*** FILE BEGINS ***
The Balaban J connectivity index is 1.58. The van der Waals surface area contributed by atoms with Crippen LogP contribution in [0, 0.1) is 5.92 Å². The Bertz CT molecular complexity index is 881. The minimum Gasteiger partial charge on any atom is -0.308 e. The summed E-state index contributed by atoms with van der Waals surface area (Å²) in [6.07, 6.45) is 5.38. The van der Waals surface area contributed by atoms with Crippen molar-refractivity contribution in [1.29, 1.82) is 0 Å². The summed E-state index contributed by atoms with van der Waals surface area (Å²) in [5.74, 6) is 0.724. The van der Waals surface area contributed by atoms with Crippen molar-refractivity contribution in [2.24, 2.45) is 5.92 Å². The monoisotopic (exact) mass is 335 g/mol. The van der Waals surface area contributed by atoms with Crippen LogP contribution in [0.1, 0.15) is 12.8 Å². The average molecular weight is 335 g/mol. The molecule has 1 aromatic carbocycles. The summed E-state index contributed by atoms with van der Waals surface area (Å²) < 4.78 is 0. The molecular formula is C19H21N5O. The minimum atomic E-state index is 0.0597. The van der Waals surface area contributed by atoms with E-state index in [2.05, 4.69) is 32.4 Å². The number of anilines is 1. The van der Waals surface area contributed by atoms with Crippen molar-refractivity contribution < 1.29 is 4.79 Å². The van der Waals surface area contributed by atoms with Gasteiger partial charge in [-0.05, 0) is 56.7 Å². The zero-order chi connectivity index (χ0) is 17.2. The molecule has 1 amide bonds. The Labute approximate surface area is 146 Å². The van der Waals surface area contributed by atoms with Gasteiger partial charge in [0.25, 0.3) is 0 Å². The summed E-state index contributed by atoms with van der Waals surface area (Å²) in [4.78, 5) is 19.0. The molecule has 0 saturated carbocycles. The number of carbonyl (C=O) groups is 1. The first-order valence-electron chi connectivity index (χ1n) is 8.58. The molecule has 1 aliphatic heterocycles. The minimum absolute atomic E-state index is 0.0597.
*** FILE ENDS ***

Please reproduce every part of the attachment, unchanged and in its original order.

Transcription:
The Balaban J connectivity index is 1.58. The van der Waals surface area contributed by atoms with Crippen LogP contribution in [0, 0.1) is 5.92 Å². The Bertz CT molecular complexity index is 881. The minimum Gasteiger partial charge on any atom is -0.308 e. The summed E-state index contributed by atoms with van der Waals surface area (Å²) in [6.07, 6.45) is 5.38. The van der Waals surface area contributed by atoms with Crippen molar-refractivity contribution in [1.29, 1.82) is 0 Å². The summed E-state index contributed by atoms with van der Waals surface area (Å²) in [5.74, 6) is 0.724. The van der Waals surface area contributed by atoms with Crippen molar-refractivity contribution in [2.24, 2.45) is 5.92 Å². The monoisotopic (exact) mass is 335 g/mol. The van der Waals surface area contributed by atoms with Crippen LogP contribution in [0.1, 0.15) is 12.8 Å². The average molecular weight is 335 g/mol. The molecule has 1 aromatic carbocycles. The summed E-state index contributed by atoms with van der Waals surface area (Å²) < 4.78 is 0. The molecular formula is C19H21N5O. The minimum atomic E-state index is 0.0597. The van der Waals surface area contributed by atoms with E-state index in [2.05, 4.69) is 32.4 Å². The number of anilines is 1. The van der Waals surface area contributed by atoms with Crippen molar-refractivity contribution < 1.29 is 4.79 Å². The van der Waals surface area contributed by atoms with Gasteiger partial charge in [-0.05, 0) is 56.7 Å². The zero-order chi connectivity index (χ0) is 17.2. The molecule has 1 amide bonds. The Labute approximate surface area is 146 Å². The van der Waals surface area contributed by atoms with Gasteiger partial charge in [0.25, 0.3) is 0 Å². The summed E-state index contributed by atoms with van der Waals surface area (Å²) in [4.78, 5) is 19.0. The molecule has 0 saturated carbocycles. The number of carbonyl (C=O) groups is 1. The first-order valence-electron chi connectivity index (χ1n) is 8.58. The molecule has 1 aliphatic heterocycles. The minimum absolute atomic E-state index is 0.0597.